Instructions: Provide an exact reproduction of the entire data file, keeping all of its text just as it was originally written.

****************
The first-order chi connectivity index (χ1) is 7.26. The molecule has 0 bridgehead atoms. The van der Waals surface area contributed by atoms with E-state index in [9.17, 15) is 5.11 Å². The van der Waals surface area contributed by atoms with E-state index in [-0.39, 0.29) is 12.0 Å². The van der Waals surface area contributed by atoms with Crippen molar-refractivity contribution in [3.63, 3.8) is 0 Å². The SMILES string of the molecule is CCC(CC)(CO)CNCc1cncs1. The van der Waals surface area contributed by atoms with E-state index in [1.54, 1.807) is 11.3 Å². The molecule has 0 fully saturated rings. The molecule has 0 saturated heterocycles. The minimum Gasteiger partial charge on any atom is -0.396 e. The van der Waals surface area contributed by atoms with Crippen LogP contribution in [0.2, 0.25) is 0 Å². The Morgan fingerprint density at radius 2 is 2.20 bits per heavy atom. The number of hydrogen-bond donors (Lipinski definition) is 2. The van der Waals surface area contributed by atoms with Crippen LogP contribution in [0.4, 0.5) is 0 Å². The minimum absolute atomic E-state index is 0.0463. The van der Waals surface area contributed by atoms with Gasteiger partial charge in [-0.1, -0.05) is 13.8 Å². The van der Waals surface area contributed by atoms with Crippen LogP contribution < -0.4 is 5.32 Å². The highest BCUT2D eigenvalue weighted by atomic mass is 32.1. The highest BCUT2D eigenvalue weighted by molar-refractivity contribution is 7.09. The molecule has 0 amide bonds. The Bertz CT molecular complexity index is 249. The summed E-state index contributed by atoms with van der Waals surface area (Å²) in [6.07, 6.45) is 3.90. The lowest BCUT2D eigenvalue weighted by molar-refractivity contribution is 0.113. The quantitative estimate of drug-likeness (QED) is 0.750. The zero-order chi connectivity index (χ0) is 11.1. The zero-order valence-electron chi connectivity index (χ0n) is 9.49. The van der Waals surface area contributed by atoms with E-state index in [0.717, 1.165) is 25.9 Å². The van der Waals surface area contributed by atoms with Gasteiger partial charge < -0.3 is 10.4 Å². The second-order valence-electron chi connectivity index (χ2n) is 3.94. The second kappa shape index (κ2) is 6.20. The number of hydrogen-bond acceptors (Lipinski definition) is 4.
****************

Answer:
The first-order chi connectivity index (χ1) is 7.26. The molecule has 0 bridgehead atoms. The van der Waals surface area contributed by atoms with E-state index in [9.17, 15) is 5.11 Å². The van der Waals surface area contributed by atoms with E-state index in [-0.39, 0.29) is 12.0 Å². The van der Waals surface area contributed by atoms with Crippen molar-refractivity contribution in [3.63, 3.8) is 0 Å². The SMILES string of the molecule is CCC(CC)(CO)CNCc1cncs1. The van der Waals surface area contributed by atoms with E-state index in [1.54, 1.807) is 11.3 Å². The molecule has 0 fully saturated rings. The molecule has 0 saturated heterocycles. The minimum Gasteiger partial charge on any atom is -0.396 e. The van der Waals surface area contributed by atoms with Crippen LogP contribution in [0.2, 0.25) is 0 Å². The Morgan fingerprint density at radius 2 is 2.20 bits per heavy atom. The number of hydrogen-bond donors (Lipinski definition) is 2. The van der Waals surface area contributed by atoms with Crippen LogP contribution in [0.4, 0.5) is 0 Å². The minimum absolute atomic E-state index is 0.0463. The van der Waals surface area contributed by atoms with Gasteiger partial charge in [-0.1, -0.05) is 13.8 Å². The van der Waals surface area contributed by atoms with Crippen LogP contribution < -0.4 is 5.32 Å². The highest BCUT2D eigenvalue weighted by atomic mass is 32.1. The highest BCUT2D eigenvalue weighted by molar-refractivity contribution is 7.09. The molecule has 0 amide bonds. The Bertz CT molecular complexity index is 249. The summed E-state index contributed by atoms with van der Waals surface area (Å²) in [6.07, 6.45) is 3.90. The lowest BCUT2D eigenvalue weighted by molar-refractivity contribution is 0.113. The quantitative estimate of drug-likeness (QED) is 0.750. The zero-order chi connectivity index (χ0) is 11.1. The zero-order valence-electron chi connectivity index (χ0n) is 9.49. The van der Waals surface area contributed by atoms with E-state index in [0.717, 1.165) is 25.9 Å². The van der Waals surface area contributed by atoms with Gasteiger partial charge < -0.3 is 10.4 Å². The second-order valence-electron chi connectivity index (χ2n) is 3.94. The second kappa shape index (κ2) is 6.20. The number of hydrogen-bond acceptors (Lipinski definition) is 4.